Streamlining adoptions in India: Focus to be on Juvenile Justice Act
With the goal of providing a uniform and institutionalised adoption framework, the government is planning to disallow adoption under the Hindu Adoptions and Maintenance Act, 1956 (HAMA) and make the Juvenile Justice (Care and Protection of Children) Act, 2015 the primary law governing adoptions in India.
Adoptions in India are currently guided by HAMA, which is applicable to Hindus, Buddhists, Jains and Sikhs, the JJ Act, the Model JJ rules 2016 and Adoption Regulations 2017, which are applicable to all irrespective of religion.
While the JJ Act spells out a detailed procedure for adoption entailing accountability, transparency and auditability of children entering into the adoption stream, adoption under the HAMA is quite simple - to legalise an adoption, one does not even need a court order.
Wary of the stringent rules under the JJ Act, adoption agencies as well as prospective adoptive parents (PAPS) prefer HAMA. The lineal provisions of adoptions under the act have resulted in touts misusing them and resort to illegal adoption and even trafficking of children.
Apprehensive of transparency, accountability, auditability and limitations in parading children before a battery of parents, as required by the JJ Act, private adoptions under the HAMA have been on the rise.
In fact, a large number of adoption agencies have refrained from getting registered under the JJ Act.
The Ministry of Women and Child Welfare (WCD)’s move to amend HAMA is aimed at preventing its misuse and eradicate the prospects of touts using them to for child trafficking.
As per the ministry, of the nearly 10,000 child-care institutions in India, more than half of them are unregistered and only a little over 2,300 are registered under the JJ Act.
Pointing to the prevalence of illegal adoption and even trafficking from child care institutions, there has been long pending demands for making the JJ Act as the governing law for adoptions and do away with adoption under the HAMA.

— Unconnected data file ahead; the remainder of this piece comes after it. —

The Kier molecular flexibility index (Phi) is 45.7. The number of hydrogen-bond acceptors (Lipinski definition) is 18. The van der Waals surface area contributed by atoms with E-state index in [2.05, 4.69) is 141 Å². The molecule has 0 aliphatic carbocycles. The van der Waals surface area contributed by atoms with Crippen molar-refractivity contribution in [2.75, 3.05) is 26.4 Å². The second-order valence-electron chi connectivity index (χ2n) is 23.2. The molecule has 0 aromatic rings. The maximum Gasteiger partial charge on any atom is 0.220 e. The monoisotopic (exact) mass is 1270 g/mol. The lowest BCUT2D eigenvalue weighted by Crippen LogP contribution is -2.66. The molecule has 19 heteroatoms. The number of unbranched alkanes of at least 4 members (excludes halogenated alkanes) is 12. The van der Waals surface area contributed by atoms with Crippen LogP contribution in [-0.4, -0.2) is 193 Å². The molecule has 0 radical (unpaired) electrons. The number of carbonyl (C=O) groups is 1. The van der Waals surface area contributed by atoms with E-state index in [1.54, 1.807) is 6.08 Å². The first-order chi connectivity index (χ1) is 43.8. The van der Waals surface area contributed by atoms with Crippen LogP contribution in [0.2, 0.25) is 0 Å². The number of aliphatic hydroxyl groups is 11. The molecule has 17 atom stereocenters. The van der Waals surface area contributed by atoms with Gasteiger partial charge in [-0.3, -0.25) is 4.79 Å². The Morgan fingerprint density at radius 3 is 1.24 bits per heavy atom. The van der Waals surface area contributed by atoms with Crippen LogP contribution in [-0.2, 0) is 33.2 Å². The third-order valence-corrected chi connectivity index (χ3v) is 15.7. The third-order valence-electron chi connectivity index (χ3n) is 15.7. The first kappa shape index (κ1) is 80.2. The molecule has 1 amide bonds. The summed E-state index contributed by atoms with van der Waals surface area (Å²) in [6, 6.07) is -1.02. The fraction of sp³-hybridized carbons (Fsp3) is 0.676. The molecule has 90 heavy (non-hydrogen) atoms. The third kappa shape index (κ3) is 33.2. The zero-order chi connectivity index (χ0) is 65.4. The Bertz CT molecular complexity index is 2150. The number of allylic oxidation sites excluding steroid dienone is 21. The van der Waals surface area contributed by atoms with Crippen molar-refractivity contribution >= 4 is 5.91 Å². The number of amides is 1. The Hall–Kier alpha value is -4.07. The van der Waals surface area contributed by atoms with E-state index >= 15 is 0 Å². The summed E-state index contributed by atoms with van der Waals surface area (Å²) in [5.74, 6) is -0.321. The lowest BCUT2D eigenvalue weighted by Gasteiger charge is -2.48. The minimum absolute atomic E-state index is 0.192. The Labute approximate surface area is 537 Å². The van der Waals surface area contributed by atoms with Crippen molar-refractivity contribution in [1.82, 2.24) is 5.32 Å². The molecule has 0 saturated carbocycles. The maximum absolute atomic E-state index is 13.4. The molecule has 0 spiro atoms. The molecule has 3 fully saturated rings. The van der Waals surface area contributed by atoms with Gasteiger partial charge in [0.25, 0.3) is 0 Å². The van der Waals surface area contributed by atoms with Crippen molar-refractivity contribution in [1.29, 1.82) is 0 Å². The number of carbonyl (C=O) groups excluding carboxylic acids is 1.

The ministry is in process of submitting its proposal for amending the HAMA before the union Cabinet for its approval.
Guidelines under JJ Act
Once the JJ Act becomes the sole guiding law for adoption, registration would be mandatory for all child-care institutions and those willing to act as adoption agencies will have to be registered as one under the JJ Act.
The JJ Act provides for very detailed guidelines for adoption as promulgated by Central Adoption Resource Authority (CARA). It is a statutory body of Ministry of WCD and functions as the nodal body for adoption of Indian children.
Under these guidelines, no adoption of an orphan, abandoned or surrendered child can take place in contravention of process laid down by CARA and without the engagement of intermediaries authorised therein for their respective roles.
Before the advent of the JJ Act in 2000, HAMA was the only law for adoption in the country. With personal laws of Muslims, Christians, Parsis and Jews not recognising complete adoption, they could only take a child under their guardianship as per the Guardians and Wards Act 1890.
Under the Guardians and Wards Act, a child is just a ward and not an adopted child. When the ward turns 21 years of age, he/she no longer remain wards and assume individual identities. The ward also does not have an automatic right of inheritance.
Legal experts as well as the CARA advisory board has long been pitching for amending the HAMA pointing to several of its drawbacks. Besides barring same sex adoption, the law also has no provisions for ascertaining suitability of the PAPs, sourcing of the child and post-adoption follow up.
Also inter-country adoptions cannot be done under HAMA as it is not supported by Hague Convention on Adoptions.
The move to amend HAMA is one of the several steps taken by the WCD ministry to regularise adoption in the country. Earlier in January, it notified the CARA framed Adoption Regulations, 2017 to strengthen adoption programme in the country by streamlining the adoption process.
The Adoption Regulations, 2017 replaced the Adoption Guidelines, 2015. Transparency, early deinstitutionalisation of children, informed choice for the parents, ethical practices and strictly defined timelines in the adoption process are the salient aspects of the new Adoption Regulations which came into force 16 January.
The ministry is hopeful that the new move will help in arresting the decline in the number of adoptions.
As per the ministry records, in-country adoption for 2016-17 (April-March) was 3210 which is slightly higher than the previous year’s (2015-16) figures (3011). While the figure in 2011 stood at 5964, there was a steady decline since then with 2012-2013 recording 4694 adoptions which came down to 3924 in 2013-14.
For the year 2016-2017, inter-country adoptions stood at 578 while it 666 in the previous year. Maharashtra accounted for the highest number of adoptions both in-country (711) and inter-country (142).